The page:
Hackathon calls for tech solutions to gender-based violence
South Africa’s gender-based violence statistics are consistently ranked amongst the highest in the world. We have the fourth highest rate of femicide - a woman is murdered every three hours - and there is an average of 114 rapes reported to the police daily.
Gender-based violence will be the focus of a hackathon that will be taking place in Cape Town later this month.
It is the first in a series of four hackathons initiated by the US Embassy, in partnership with Silicon Cape, which will be hosted in Johannesburg and Cape Town, and hope to address real-world challenges that South Africans face today, like water supply issues, rising unemployment among youth, mental health and women empowerment.
Other partners include Amazon Web Services, Dimension Data, HackOn, GirlHype, Nu Beginning, DreamGirls Academy, TechPearls, Future Females and The Loudhailer.
The inaugural hackathon will be held on 23 and 24 November at the EY premises at the V&A Waterfront in Cape Town.
The organisers are inviting emerging software developers, IT professionals, civil society organisations and students to attend and compete in developing “innovative digital solutions to the problem of gender-based violence”.
Sumarie Roodt, Silicon Cape chairperson, says the hackathons aim to bring to the fore real solutions that could help real people. “We want to instil hope and would like to upskill all participants with new mental models and frameworks that they could apply to other areas of their lives. Most importantly, we want to build stronger communities and build a bridge between South Africa and the USA.”
Will Stevens, deputy consul general at the US Consulate in Cape Town, says: “The scourge of gender-based violence is something that affects our communities here in South Africa as well as the United States, and we must stand together to stop it. By bringing together South African and American civic activists, coders, and creatives, we believe that this hackathon will offer real solutions to help tackle the problem in both our societies.”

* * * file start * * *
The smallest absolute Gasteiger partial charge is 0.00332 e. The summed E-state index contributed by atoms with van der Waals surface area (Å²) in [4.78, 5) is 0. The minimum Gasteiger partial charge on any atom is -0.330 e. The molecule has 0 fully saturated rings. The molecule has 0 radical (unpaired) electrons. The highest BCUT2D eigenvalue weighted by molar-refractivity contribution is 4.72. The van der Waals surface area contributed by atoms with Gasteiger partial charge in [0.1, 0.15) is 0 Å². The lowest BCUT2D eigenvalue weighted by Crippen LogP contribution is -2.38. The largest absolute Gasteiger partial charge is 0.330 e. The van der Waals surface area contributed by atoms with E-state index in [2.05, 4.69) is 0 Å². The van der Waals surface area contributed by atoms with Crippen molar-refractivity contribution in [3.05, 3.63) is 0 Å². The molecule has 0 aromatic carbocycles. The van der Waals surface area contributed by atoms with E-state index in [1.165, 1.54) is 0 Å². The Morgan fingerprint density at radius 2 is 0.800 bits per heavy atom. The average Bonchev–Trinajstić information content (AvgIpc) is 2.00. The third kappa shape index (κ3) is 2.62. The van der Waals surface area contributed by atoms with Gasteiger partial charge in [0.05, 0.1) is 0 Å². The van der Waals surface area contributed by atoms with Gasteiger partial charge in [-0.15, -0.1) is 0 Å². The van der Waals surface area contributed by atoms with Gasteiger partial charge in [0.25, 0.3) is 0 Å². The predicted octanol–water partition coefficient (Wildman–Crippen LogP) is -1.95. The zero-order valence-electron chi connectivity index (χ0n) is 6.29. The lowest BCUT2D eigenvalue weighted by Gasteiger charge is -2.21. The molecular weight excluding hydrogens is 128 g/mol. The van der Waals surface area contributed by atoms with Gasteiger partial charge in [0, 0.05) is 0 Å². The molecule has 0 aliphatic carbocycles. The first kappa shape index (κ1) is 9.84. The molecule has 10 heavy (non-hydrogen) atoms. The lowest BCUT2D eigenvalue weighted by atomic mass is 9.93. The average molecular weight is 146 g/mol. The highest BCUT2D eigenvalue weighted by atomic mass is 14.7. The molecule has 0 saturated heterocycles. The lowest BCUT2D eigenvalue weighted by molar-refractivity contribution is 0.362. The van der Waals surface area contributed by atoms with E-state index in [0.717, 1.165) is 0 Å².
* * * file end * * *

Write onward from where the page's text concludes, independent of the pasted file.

The winning team will walk away with R25 000, the runner up will receive R15 000 and there will be R5 000 in spot prizes.
The winner will be connected with developers, angel investors and venture capitalists, through Silicon Cape, to help bring their solution to life. Amazon Web Services will also give the winning team $10 000 worth of access to the infrastructure needed to scale and grow and AWS Business Support valued at $5 000.
Uniting to help
“Tech solutions can be particularly useful in places like rural South Africa where the police are far away but women have smartphones that can act as panic buttons,” comments Itumeleng Moloko, counselling service manager at People Opposing Women Abuse (POWA). “GPS location can also be used by the police service to know where to locate a victim.”
She says POWA has tried to capitalise on tech opportunities and actually launched their own anti gender-based-violence (GBV) app in 2017. But it had died out by 2018 because of a lack of funding and little support from the Department of Social Development.
Their app would have run data-free and be linked to a call centre specially staffed with social workers to offer counselling. It would have also had a panic button that women could use and be called back, if they have no airtime of their own. The call centre would have been equipped with a database of services available in areas where women can be referred to organisations near them.
“With problems such as GBV, there’s no use competing against each other in the public-private space. It’s about uniting to help the survivors’ of GBV. The more resources and initiatives we have, the better.”